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April 12, 2004.


The opinion of the court was delivered by: WILLIAM CONNER, Senior District Judge

Plaintiff Friends of Rockland Shelter Animals, Inc. ("FORSA") brings this action against defendants Samantha Mullen and the Humane Society of the United States ("HSUS") alleging tortious interference with a prospective business advantage.*fn1 Defendants have interposed a counterclaim alleging that plaintiffs suit is a strategic lawsuit against public participation ("SLAPP suit") and that they are entitled to their attorney's fees and damages under N.Y. Civ. RIGHTS LAW § 70-a. Defendants move for judgment on the pleadings pursuant to FED. R. Civ. P. 12(c). For the reasons stated herein, defendants' motion is granted and plaintiffs Complaint and defendants' counterclaim are dismissed.


  Beginning in July 2002, FORSA entered into negotiations with the County of Rockland (the "County") to operate an animal shelter on premises leased from the County. (Complt. ¶ 7.) At that time, Hi Tor Animal Care Center ("Hi Tor") had a contract with the County to run the shelter that was due to expire. (Id. ¶ 8.) Hi Tor regularly utilizes euthanasia to control the animal population of the shelter and was found by an inspector to be in violation of County Resolution 319 ("Resolution 319"), a provision that imposes certain minimum standards upon animal shelters located within the County. (Id. ¶¶ 14, 18.) FORSA advised the County that it could run a "no-kill" shelter on the premises, update the shelter, and comply with Resolution 319 on a budget that was substantially the same as Hi Tor's budget. (Id. ¶¶ 9-10.) The County's finance committee appeared quite receptive to this proposal and it approved unanimously a resolution granting FORSA the contract to run the shelter (the "FORSA Resolution"). (Id. ¶ 11.) The FORSA Resolution was scheduled for consideration by the County Legislature on March 4, 2003. (Id. ¶ 12.)

  On February 19, 2003, Mullen, a program coordinator with HSUS, sent to County Executive C. Scott Vanderhoef a letter asking the County Executive to reconsider his decision to recommend approval of the FORSA Resolution. (Norwick Affm., Ex. D.) She noted that although Hi Tor needed to make improvements, her "overall impression of the shelter was positive." In her opinion, the shelter was clean and the animals seemed "in good health and non-stressed." Although the premises required certain repairs, Hi Tor's failure to make those repairs was caused by budget constraints, not neglect. Mullen defended Hi Tor's euthanasia policy on the ground that there are more animals than acceptable homes for them. Finally, she stated that while the shelter appeared to be in violation of Resolution 319, the standards imposed by that resolution are too difficult for Hi Tor, or other shelters operating under similar circumstances, to abide by. (Id.)

  FORSA contends that this letter contained false and misleading statements and was sent maliciously to interfere with its prospective business advantage. (Complt. ¶ 13.) Specifically: (1) Mullen's statement that Resolution 319 imposed unrealistic standards was false because those standards were followed by many shelters across the country including one in Ulster County, New York (id. ¶ 16); and (2) Mullen's statements defending Hi Tor ran contrary to the positions HSUS adopted in its "Seven Basic Policies for Every Animal Shelter." (Id. ¶¶ 14, 18.)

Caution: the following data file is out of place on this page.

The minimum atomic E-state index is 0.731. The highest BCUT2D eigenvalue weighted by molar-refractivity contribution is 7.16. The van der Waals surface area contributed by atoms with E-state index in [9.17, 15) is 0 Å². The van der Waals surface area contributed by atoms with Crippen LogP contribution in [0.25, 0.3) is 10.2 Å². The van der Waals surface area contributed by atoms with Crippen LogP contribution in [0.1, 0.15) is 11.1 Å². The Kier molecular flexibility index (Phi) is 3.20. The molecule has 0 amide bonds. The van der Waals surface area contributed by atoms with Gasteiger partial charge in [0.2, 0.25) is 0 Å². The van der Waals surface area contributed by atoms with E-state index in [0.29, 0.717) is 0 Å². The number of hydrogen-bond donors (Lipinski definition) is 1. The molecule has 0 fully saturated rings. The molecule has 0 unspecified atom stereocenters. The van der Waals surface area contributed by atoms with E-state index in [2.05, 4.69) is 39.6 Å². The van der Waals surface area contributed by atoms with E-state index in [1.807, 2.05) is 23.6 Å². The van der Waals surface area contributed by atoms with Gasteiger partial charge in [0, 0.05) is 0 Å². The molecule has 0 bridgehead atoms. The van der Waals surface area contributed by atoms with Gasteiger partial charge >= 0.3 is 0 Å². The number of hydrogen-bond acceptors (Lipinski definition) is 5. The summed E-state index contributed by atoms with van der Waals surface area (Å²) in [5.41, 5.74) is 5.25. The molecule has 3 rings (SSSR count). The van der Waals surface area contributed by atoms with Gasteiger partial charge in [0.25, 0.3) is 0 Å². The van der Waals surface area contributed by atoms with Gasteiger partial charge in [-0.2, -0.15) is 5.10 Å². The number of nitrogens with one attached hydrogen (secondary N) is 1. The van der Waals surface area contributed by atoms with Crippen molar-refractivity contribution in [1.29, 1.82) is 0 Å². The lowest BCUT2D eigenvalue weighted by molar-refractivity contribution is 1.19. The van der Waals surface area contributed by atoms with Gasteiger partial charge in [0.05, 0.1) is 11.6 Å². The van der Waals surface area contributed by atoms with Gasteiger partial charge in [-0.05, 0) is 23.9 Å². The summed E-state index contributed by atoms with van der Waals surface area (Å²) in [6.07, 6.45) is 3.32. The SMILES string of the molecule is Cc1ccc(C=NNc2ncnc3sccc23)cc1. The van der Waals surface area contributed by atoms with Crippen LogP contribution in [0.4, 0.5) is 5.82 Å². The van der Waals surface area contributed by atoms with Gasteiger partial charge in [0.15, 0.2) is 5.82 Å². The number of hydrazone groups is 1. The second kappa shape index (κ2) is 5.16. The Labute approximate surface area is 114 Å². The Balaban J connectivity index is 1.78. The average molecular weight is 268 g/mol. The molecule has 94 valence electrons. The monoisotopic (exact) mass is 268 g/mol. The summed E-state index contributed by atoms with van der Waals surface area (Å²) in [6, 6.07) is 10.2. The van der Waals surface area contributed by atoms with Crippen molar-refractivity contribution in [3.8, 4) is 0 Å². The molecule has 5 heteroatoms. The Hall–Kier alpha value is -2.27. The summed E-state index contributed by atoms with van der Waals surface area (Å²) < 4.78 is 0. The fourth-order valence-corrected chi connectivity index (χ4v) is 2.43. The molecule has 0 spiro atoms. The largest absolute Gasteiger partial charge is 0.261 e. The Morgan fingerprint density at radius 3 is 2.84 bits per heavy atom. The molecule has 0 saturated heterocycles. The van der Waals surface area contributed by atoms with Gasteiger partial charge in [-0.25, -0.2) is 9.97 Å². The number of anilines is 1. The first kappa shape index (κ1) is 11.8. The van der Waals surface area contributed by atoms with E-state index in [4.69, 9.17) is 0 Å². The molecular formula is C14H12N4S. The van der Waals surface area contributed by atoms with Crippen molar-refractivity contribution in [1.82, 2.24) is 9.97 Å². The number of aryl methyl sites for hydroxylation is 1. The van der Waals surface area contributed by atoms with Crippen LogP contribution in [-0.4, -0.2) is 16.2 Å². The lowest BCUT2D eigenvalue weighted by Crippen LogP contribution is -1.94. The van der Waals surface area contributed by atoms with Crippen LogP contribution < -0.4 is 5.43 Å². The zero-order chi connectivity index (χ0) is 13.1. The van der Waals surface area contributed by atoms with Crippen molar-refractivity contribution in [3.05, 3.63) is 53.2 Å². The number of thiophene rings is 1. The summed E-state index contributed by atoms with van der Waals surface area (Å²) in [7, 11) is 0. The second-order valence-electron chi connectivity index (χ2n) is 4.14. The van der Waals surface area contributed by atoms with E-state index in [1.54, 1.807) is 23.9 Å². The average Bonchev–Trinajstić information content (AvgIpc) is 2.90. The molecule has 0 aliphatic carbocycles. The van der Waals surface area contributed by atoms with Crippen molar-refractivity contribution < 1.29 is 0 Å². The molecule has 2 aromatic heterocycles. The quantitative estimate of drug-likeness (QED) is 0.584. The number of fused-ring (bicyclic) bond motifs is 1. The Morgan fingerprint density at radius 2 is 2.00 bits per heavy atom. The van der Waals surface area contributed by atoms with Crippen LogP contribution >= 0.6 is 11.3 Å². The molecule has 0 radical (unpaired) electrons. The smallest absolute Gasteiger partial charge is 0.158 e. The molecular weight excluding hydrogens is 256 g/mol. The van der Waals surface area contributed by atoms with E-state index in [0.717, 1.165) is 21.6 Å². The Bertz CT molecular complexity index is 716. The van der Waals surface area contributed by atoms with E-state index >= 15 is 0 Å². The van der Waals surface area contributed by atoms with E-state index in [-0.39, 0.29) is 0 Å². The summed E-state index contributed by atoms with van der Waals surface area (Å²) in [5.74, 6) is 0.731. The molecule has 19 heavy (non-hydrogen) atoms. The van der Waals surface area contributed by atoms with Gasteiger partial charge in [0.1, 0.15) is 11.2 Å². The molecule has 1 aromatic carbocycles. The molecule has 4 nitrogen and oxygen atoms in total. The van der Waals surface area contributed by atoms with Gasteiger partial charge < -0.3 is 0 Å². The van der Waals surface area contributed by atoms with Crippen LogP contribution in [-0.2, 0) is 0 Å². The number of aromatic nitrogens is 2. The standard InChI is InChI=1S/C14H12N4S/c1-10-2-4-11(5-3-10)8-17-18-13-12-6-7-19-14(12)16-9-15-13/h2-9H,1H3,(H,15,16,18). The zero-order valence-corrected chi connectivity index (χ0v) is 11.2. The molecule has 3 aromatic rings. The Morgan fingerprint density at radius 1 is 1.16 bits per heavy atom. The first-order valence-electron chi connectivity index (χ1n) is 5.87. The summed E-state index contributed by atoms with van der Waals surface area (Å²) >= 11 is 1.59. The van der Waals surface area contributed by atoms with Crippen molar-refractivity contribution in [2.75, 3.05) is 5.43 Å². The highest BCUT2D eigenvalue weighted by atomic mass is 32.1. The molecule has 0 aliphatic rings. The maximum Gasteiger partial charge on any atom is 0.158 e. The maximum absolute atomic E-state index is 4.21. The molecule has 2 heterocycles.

Thereafter, at the March 4, 2003 session of the County Legislature, the FORSA Resolution was defeated. A number of legislators that voted against replacing Hi Tor quoted from Mullen's letter to Vanderhoef. (Id. ¶ 20.) FORSA filed suit in the Supreme Court of the State of New York, County of Rockland seeking $2 million in damages for alleged tortious interference. Defendants removed the action to this Court on the basis of diversity jurisdiction.


 I. Governing Standard

  The governing standard for a grant of judgment on the pleadings pursuant to FED. R. Civ. P. 12(c) is identical to the standard applied when considering a motion to dismiss under FED. R. Civ. P. 12(b)(6) for failure to state a claim. Patel v. Contemporary Classics of Beverly Hills, 259 F.3d 123, 126 (2d Cir. 2001) (citations omitted). "In both postures, the district court must accept all allegations in the complaint as true and draw all inferences in the non-moving party's favor." Id. A complaint should not be dismissed under Rule 12(c) unless it appears that the plaintiff "cannot state any set of facts that would entitle him to relief." Id. Generally, "[c]onclusory allegations or legal conclusions masquerading as factual conclusions will not suffice to prevent" dismissal under Rule 12(c). See 2 JAMES WM. MOORE ET AL., MOORE'S FEDERAL PRACTICE § 12.34[l][b] (3d ed. 1997). In assessing the legal sufficiency of a claim, the court may consider those facts alleged in the complaint, documents attached as an exhibit thereto or incorporated by reference. See FED. R. CIV. P. 10(c); De Jesus v. Sears, Roebuck & Co., Inc., 87 F.3d 65, 69 (2d Cir. 1996).